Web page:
Flow Theory: One with the Vine

Vineyard Manager Ruben Solorzano returned from his research trip to Burgundy brimming with excitement and new ideas. Ruben identified the major difference in approach between French vintners farming old, healthy vines versus those that routinely rip out mature vines due to lack of productivity: The former group fixates on the natural flow of the vine’s energy.
Ruben immediately implemented Flow Theory technique into our younger vines and through the early growing season, we will begin to train our older vines differently as well.
The theory is simple, the vine’s sap-flow naturally travels from the ground upwards and then outwards. As we train the vines to live long, healthy lives; we need to guide growth in the natural direction of the sap flow. Forcing the vine to double back on itself creates a more difficult, weaker flow.

Old Vines
Flow theory might seem logical and even elementary. However, Ruben’s shift refocuses on sap flow’s importance to long-term vine health rather than prioritizing an optimal crop this harvest.
When we begin to shoot thin in May, La Cuadrilla will make special effort to remove potential growth pointed the wrong direction, back inward off of the cordon. In the past, Cuadrilla aimed solely for uniform space in between shoot positions for even ripening.
For any grafting projects in which we chip-bud low on the trunk, we will leave the original, higher growth for an additional year, assuring that the sap flow will continue upwards rather than hitting a literal dead-end. We will cut the original growth only once the newly grafted growth has grown significant enough to maximize the trunk’s sap flow.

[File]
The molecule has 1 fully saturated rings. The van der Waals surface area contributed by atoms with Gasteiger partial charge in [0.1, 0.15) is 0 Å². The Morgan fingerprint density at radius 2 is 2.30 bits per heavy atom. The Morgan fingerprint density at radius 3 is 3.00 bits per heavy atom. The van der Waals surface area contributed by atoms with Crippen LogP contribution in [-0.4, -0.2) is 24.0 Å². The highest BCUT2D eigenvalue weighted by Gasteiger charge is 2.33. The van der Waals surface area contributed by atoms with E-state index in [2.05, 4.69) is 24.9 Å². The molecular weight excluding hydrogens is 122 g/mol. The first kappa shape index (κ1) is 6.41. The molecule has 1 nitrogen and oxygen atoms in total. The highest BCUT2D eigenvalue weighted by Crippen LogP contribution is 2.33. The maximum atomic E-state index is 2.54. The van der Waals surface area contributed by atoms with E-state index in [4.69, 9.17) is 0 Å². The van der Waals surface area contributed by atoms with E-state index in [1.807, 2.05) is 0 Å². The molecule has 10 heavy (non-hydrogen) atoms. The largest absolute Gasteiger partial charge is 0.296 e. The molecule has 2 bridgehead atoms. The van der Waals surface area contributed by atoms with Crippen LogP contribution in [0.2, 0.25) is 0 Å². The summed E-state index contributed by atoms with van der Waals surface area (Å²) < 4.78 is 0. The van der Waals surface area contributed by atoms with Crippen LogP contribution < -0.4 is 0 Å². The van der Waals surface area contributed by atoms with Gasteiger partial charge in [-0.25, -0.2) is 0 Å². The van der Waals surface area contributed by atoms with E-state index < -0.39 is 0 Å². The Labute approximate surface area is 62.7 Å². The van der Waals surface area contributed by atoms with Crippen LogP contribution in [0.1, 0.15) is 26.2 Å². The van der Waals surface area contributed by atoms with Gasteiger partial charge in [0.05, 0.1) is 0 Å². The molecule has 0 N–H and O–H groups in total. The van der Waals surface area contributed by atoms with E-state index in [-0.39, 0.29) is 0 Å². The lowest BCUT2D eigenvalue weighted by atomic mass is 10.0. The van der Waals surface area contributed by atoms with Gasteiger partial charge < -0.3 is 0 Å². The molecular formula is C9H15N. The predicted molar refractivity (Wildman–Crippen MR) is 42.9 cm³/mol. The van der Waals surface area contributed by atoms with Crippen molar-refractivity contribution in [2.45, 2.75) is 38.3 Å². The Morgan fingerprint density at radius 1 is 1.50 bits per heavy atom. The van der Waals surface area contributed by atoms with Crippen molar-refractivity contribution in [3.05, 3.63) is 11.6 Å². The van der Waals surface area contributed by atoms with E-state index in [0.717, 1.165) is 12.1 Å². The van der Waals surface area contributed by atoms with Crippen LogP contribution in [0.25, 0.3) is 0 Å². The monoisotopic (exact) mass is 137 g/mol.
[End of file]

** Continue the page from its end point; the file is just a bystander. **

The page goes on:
Young Vines
Thinking of the vines’ energy flow direction is a natural extension of the pruning technique we focused on earlier in the year. Pruning cuts should be far enough removed from the vine’s sap-flow so as not to create an obstructive canker.
For our new head-pruned vines, an unobstructed sap flow would seem easy enough, as new growth is trained upward each year along one vertical pole. However, with our new technique of pruning further away from the trunk, Ruben worried about a different obstruction: the vines will soon block the narrow three foot wide, high-density rows; rendering it impossible for La Cuadrilla to work.
Thinking about maximizing flow the way the oldest Burgundian vineyards are trained, Ruben will now create spur positions across from one another, on opposite ends of the trunk, encouraging a wide, strong sap flow upwards from the ground. By orienting these spurs along the vine rows, we will also solve the exterior obstruction issue.
Visiting the vineyard, it’s doubtful the average consumer will notice that the vineyard is now in flow – but in fifty years when these same vines are making outrageously delicious wine each year, the flow will be obvious in the glass.

Pete

About Pete

Pete Stolpman has led Stolpman Vineyards since 2009 and has served as the President of Ballard Canyon Winegrowers Alliance since the AVA was approved in 2013. Prior to taking over the family operation, Pete worked in the wholesale side of the business at Henry Wine Group and the winemaking side in Barossa Valley and Chianti Classico. Today, Pete focuses on experimentation in both the vineyard and winery. Pete believes his new own-rooted, high-density Syrah and Mourvedre vineyards will once again redefine the quality threshold at Stolpman. Outside of the Stolpman label, Pete and Rajat Parr bottle estate grown Trousseau, Trousseau Pet’Nat, and Chenin Blanc under the Combe Label. Pete also partners with Ruben and Maria Solorzano to make fresh and lively wines called Para Maria.